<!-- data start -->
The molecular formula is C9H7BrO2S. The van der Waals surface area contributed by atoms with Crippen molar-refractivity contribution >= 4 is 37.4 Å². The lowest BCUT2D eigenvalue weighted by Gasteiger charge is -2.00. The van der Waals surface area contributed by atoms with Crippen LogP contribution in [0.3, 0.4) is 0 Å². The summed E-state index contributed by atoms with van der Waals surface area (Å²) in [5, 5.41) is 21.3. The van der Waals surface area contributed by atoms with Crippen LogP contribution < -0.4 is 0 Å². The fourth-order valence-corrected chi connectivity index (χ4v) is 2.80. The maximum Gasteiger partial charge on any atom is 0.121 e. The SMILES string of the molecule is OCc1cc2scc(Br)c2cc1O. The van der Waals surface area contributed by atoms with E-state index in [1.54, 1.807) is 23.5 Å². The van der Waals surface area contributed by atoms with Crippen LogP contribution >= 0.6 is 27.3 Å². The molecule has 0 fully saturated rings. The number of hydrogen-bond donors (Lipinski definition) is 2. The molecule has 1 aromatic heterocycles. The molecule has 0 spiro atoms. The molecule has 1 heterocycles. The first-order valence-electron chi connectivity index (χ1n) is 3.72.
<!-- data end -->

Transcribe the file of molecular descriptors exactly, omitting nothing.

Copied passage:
The molecular formula is C9H7BrO2S. The van der Waals surface area contributed by atoms with Crippen molar-refractivity contribution >= 4 is 37.4 Å². The lowest BCUT2D eigenvalue weighted by Gasteiger charge is -2.00. The van der Waals surface area contributed by atoms with Crippen LogP contribution in [0.3, 0.4) is 0 Å². The summed E-state index contributed by atoms with van der Waals surface area (Å²) in [5, 5.41) is 21.3. The van der Waals surface area contributed by atoms with Crippen LogP contribution < -0.4 is 0 Å². The fourth-order valence-corrected chi connectivity index (χ4v) is 2.80. The maximum Gasteiger partial charge on any atom is 0.121 e. The SMILES string of the molecule is OCc1cc2scc(Br)c2cc1O. The van der Waals surface area contributed by atoms with E-state index in [1.54, 1.807) is 23.5 Å². The van der Waals surface area contributed by atoms with Crippen LogP contribution >= 0.6 is 27.3 Å². The molecule has 0 fully saturated rings. The number of hydrogen-bond donors (Lipinski definition) is 2. The molecule has 1 aromatic heterocycles. The molecule has 0 spiro atoms. The molecule has 1 heterocycles. The first-order valence-electron chi connectivity index (χ1n) is 3.72.